What is the environmental impact of processing butchers' waste?
Reducing our environmental impact is a key focus at JG Pears. The processing of butchers’ waste and animal by-products generates many useful, sustainable products, which include pet feeds, biodiesel, fertiliser, palm oil replacements and even animal fats that are used in toiletries and cosmetics. However, the process requires very large amounts of energy which can have negative environmental impacts.
Using a complex arrangement of energy-intensive equipment, the rendering process uses heat to release fats and oils from the raw material. High heat steam is then used to safely cook and dry the product. This heat is normally generated from non-renewable fossil fuels such as oil or gas.
The normal cooking of meat also generates significant quantities of organic volatiles, which contribute to odour. The odour needs to be thermally destroyed, again using significant quantities of fossil fuels.
How do we reduce reliance on fossil fuels?
To reduce our environmental impact we need to look to limit our consumption of non-renewable energy. JG Pears has therefore installed a combined heat and power (CHP) plant at the Newark site. The CHP is fuelled by renewable biomass generated from Category 1 animal by-products.
The use of biomass is carbon neutral, as the carbon released during combustion was absorbed by the animal as it grew. Our Bradford site provides the fuel for the power station, meaning it is sustainably sourced and produced. This helps us drive towards being net-carbon zero across the JG Pears Group and enables us to operate within the circular economy.
The introduction of the CHP is something that few other rendering operations worldwide are using. It has enabled JG Pears to tackle several of its key environmental impacts, reducing them substantially and in some areas eliminating them altogether.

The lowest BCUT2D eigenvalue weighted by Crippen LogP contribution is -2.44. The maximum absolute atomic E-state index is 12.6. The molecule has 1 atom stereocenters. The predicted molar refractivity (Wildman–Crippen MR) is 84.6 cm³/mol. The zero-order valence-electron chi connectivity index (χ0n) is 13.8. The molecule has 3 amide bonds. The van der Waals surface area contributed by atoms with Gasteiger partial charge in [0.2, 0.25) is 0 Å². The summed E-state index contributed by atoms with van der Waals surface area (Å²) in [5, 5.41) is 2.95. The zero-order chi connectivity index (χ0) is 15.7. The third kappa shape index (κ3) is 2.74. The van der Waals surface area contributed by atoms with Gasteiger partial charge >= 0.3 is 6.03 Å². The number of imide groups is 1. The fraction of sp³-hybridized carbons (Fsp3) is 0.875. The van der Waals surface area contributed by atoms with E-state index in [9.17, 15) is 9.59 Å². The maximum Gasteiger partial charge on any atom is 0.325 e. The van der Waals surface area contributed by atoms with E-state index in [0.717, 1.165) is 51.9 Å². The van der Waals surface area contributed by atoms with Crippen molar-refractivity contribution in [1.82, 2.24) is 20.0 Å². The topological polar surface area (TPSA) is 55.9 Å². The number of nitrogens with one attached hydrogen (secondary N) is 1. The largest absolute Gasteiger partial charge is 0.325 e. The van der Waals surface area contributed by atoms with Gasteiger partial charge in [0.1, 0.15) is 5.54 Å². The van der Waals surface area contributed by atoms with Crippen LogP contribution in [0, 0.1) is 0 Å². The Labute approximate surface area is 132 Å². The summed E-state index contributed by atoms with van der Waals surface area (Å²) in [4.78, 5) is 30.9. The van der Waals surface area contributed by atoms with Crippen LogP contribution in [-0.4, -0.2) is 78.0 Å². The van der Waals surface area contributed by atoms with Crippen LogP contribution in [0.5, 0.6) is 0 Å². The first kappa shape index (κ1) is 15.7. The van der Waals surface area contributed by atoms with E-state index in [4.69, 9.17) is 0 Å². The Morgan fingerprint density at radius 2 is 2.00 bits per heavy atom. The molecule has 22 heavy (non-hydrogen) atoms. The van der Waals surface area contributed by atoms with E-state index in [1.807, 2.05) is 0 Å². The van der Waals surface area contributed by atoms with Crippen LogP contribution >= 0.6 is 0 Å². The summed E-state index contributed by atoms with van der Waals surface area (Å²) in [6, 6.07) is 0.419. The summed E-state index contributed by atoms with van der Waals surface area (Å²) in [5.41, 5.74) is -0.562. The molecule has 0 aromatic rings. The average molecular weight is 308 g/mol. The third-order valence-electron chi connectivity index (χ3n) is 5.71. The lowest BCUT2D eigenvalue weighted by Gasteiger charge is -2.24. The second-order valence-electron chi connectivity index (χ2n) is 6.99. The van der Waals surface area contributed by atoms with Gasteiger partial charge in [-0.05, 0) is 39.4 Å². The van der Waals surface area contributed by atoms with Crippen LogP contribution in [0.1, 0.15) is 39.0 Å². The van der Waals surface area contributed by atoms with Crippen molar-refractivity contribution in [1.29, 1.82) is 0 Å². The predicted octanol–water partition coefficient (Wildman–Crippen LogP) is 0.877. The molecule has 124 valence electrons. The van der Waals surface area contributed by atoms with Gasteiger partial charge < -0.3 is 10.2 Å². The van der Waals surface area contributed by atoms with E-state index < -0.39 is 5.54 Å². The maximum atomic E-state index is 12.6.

Heat for the rendering process no longer relies on fossil fuels for steam generation, as all our steam is generated by the CHP plant. Electricity to run the equipment is self-generated using turbines in the CHP. This renewable energy is also used to destroy the odorous air from the rendering process, which has significantly reduced the impact of the natural gas-powered thermal oxidiser already on site.
How does this impact the planet?
Any excess electricity generated by our CHP plant is exported to the national grid, meaning our green energy could be being used to power your home!
We are also working to meet the Sustainable Development Goals (SDG) – global goals set by the UN in 2015 as a “a blueprint to achieve a better and more sustainable future for all”. SDG 9 is a goal to ‘build resilient infrastructure, promote inclusive and sustainable industrialisation and foster innovation.’ Through the development of our CHP plant, which uses cutting edge technology to reduce our reliance on non-renewable fuels and best industry practice to abate odour, we are innovating and sustainably developing to play our part in fighting climate change.